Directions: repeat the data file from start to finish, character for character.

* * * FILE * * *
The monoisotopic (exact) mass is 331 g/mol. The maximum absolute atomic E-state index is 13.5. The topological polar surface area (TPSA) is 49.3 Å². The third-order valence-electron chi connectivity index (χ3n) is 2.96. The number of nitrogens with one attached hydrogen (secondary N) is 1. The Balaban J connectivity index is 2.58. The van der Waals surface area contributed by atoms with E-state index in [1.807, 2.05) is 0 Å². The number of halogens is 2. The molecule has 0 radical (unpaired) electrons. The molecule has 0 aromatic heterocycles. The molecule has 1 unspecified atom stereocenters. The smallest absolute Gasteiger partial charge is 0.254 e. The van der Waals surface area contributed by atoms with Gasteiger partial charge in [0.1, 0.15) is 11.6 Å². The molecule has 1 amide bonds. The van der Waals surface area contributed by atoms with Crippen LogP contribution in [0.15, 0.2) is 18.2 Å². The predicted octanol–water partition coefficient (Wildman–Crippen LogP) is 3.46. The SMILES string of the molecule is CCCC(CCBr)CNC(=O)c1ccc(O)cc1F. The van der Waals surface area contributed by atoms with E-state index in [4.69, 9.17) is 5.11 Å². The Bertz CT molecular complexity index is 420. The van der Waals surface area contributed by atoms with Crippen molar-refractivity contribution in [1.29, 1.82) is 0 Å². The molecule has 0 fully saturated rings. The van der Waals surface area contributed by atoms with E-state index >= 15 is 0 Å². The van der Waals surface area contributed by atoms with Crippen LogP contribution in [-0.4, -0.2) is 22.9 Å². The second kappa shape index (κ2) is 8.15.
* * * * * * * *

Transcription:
The monoisotopic (exact) mass is 331 g/mol. The maximum absolute atomic E-state index is 13.5. The topological polar surface area (TPSA) is 49.3 Å². The third-order valence-electron chi connectivity index (χ3n) is 2.96. The number of nitrogens with one attached hydrogen (secondary N) is 1. The Balaban J connectivity index is 2.58. The van der Waals surface area contributed by atoms with E-state index in [1.807, 2.05) is 0 Å². The number of halogens is 2. The molecule has 0 radical (unpaired) electrons. The molecule has 0 aromatic heterocycles. The molecule has 1 unspecified atom stereocenters. The smallest absolute Gasteiger partial charge is 0.254 e. The van der Waals surface area contributed by atoms with Gasteiger partial charge in [0.1, 0.15) is 11.6 Å². The molecule has 1 amide bonds. The van der Waals surface area contributed by atoms with Crippen LogP contribution in [0.15, 0.2) is 18.2 Å². The predicted octanol–water partition coefficient (Wildman–Crippen LogP) is 3.46. The SMILES string of the molecule is CCCC(CCBr)CNC(=O)c1ccc(O)cc1F. The van der Waals surface area contributed by atoms with E-state index in [4.69, 9.17) is 5.11 Å². The Bertz CT molecular complexity index is 420. The van der Waals surface area contributed by atoms with Crippen molar-refractivity contribution in [1.29, 1.82) is 0 Å². The molecule has 0 fully saturated rings. The van der Waals surface area contributed by atoms with E-state index >= 15 is 0 Å². The van der Waals surface area contributed by atoms with Crippen LogP contribution in [-0.4, -0.2) is 22.9 Å². The second kappa shape index (κ2) is 8.15.